Using RStudio to import data

Recent versions of RStudio allow users to import various file types via a graphical user interface, which is perfect for novice users and experts alike as they get used to the new functions and customization options. Once you’ve clicked through the various options, it will output the required code at the console so that you can see exactly what was done to get the data in and edit the code as necessary for next time.


The team at RStudio have put together a webinar on getting data into R which is well worth watching.

Once you’ve got your data into R, you’ll probably need to restructure it in some way prior to analysis. To help with this, you may want to take a look at the tidyr package provides a suite of functions to get your data set in a standardized format, such that each observation is a row, each variable is a column and there are no data in the labels.

By | 2016-10-15T05:47:37+00:00 October 15th, 2016|R, Statistics|2 Comments

Parallel computation in R

Note: This first appeared in Biometric Bulletin Volume 33, Issue 2, Software Corner.


Parallel computing refers to situations where calculations are carried out simultaneously, for example distributing the calculations across multiple cores of your computer’s processor, as opposed to having the calculations run sequentially on a single core. Parallel computing is particularly suitable for ‘single program, multiple data’ problems, for example in simulations and bootstrapping.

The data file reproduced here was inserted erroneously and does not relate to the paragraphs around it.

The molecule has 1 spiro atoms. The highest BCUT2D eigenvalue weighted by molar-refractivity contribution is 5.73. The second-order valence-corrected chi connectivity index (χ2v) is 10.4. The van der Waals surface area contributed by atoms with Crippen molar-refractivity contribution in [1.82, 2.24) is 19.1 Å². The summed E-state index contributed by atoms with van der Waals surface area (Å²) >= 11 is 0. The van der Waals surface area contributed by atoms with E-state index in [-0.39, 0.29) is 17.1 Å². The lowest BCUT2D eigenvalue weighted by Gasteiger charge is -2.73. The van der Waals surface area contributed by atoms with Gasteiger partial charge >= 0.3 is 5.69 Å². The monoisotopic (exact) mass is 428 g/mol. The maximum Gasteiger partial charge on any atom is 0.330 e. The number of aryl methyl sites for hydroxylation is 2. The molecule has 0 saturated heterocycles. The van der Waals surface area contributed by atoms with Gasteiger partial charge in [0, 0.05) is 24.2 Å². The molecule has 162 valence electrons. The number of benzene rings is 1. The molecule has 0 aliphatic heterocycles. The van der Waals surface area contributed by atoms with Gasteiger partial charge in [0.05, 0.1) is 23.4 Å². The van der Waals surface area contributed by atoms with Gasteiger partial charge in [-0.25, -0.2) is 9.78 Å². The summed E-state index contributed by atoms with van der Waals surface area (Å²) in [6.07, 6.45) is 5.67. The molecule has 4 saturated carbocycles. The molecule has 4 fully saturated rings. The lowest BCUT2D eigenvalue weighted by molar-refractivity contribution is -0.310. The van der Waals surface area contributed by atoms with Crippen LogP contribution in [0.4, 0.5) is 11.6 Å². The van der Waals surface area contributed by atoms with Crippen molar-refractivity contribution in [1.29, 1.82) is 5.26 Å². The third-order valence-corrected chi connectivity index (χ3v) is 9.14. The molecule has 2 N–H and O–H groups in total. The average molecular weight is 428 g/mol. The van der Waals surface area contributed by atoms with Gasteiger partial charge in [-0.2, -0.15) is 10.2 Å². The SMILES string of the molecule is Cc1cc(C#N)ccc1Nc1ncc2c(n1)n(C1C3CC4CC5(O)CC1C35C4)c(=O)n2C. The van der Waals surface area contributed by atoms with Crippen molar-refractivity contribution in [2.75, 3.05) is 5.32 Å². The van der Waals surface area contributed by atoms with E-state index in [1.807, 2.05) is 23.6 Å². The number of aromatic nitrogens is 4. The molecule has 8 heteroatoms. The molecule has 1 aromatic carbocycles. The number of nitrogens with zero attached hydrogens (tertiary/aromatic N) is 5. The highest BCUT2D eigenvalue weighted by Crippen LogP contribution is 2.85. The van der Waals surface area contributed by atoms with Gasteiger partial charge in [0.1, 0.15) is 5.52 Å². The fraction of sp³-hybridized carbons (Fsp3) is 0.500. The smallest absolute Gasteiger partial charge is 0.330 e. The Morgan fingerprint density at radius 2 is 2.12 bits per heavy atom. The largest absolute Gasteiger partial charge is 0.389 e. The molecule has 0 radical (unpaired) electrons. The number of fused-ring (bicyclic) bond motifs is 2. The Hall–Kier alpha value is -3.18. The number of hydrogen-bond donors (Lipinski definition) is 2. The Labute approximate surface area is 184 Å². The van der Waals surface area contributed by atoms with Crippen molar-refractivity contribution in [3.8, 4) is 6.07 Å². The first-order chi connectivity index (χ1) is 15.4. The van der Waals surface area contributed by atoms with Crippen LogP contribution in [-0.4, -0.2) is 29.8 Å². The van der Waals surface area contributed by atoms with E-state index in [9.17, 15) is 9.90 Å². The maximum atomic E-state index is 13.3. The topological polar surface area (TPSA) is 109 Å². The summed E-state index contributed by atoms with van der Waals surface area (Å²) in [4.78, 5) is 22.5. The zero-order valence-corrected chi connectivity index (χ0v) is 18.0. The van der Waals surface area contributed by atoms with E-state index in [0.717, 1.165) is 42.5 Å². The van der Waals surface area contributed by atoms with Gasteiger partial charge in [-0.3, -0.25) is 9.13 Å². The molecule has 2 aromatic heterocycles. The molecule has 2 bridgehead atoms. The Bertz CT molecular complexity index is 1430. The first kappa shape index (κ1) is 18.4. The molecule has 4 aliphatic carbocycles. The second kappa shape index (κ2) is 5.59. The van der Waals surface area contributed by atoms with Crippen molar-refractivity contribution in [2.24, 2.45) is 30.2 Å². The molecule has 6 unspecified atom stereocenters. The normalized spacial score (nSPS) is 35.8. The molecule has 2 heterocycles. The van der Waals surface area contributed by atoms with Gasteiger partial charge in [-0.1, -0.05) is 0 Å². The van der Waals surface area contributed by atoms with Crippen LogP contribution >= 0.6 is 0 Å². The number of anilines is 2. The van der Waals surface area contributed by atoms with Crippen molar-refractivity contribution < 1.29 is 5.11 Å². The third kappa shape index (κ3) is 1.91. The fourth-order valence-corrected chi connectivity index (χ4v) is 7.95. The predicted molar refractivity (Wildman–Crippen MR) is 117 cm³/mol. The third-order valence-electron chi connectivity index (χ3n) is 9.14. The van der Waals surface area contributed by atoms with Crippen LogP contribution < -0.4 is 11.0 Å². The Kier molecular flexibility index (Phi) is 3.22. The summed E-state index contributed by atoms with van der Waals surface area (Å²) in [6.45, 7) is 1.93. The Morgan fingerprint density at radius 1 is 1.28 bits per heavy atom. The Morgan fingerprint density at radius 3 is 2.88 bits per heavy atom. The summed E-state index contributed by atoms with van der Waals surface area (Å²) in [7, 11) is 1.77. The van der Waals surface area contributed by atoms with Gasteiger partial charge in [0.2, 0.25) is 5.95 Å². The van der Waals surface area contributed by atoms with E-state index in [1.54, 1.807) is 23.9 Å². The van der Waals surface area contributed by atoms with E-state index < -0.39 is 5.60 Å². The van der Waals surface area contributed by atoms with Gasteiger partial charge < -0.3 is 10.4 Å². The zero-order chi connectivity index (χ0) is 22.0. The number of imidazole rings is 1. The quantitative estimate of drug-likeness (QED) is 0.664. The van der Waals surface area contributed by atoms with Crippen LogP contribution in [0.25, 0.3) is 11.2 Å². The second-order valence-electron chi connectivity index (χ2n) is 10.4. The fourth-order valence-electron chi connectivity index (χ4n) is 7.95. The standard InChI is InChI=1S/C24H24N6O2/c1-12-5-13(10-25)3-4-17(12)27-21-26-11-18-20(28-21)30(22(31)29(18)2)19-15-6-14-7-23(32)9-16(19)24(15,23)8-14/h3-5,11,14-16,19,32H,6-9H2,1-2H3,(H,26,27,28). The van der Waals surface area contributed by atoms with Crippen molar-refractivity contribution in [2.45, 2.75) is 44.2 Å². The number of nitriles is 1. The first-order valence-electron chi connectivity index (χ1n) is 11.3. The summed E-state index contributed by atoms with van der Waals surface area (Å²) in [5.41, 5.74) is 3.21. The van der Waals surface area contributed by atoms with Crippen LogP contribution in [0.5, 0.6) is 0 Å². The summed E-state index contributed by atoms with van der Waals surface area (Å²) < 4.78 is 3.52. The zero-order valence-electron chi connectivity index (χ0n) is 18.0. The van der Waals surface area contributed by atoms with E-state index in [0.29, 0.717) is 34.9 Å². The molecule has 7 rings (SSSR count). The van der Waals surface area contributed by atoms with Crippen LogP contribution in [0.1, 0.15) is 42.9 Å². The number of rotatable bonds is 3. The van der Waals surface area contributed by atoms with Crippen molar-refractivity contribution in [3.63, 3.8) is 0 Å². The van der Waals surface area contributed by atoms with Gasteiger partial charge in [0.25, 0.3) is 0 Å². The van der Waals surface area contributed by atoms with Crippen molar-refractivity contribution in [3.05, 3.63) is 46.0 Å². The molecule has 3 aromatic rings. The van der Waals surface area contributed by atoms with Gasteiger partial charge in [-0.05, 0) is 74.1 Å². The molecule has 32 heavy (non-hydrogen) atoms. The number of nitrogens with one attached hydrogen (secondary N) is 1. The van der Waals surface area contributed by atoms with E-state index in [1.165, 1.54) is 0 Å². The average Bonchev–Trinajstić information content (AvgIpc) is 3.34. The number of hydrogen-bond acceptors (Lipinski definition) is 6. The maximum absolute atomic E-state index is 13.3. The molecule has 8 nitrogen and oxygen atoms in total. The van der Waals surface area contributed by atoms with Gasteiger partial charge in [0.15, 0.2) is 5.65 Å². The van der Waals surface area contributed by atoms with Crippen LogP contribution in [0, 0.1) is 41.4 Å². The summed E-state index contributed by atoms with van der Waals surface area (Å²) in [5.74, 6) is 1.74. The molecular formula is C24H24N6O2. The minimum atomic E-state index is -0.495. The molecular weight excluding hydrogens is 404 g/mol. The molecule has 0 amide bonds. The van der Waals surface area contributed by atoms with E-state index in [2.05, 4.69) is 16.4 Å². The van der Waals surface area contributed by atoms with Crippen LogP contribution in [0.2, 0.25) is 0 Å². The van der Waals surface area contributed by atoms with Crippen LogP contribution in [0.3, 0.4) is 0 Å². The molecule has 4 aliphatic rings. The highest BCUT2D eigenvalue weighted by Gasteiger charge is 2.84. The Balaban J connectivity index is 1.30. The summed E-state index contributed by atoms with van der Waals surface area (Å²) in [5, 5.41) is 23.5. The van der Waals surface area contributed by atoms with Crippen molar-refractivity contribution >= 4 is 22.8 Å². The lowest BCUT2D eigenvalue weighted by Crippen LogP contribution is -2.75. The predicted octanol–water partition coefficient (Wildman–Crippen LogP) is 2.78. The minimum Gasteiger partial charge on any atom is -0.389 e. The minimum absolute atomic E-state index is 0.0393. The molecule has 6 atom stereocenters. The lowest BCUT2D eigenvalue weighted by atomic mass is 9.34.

Parallel computation in R has come a long way over the last 10 years. If you tried to parallelise your R code a few years ago, you probably worked with the architecture specific snow (Windows) or multicore (Unix-like) packages. Since 2011 R has supported parallel computation as part of the base distribution with introduction of the parallel package (R version 2.14.0 released in October 2011). The parallel package builds on multicore and snow to provide a (mostly) platform agnostic method of leveraging multiple cores to speed up the computation ofembarrassingly parallel problems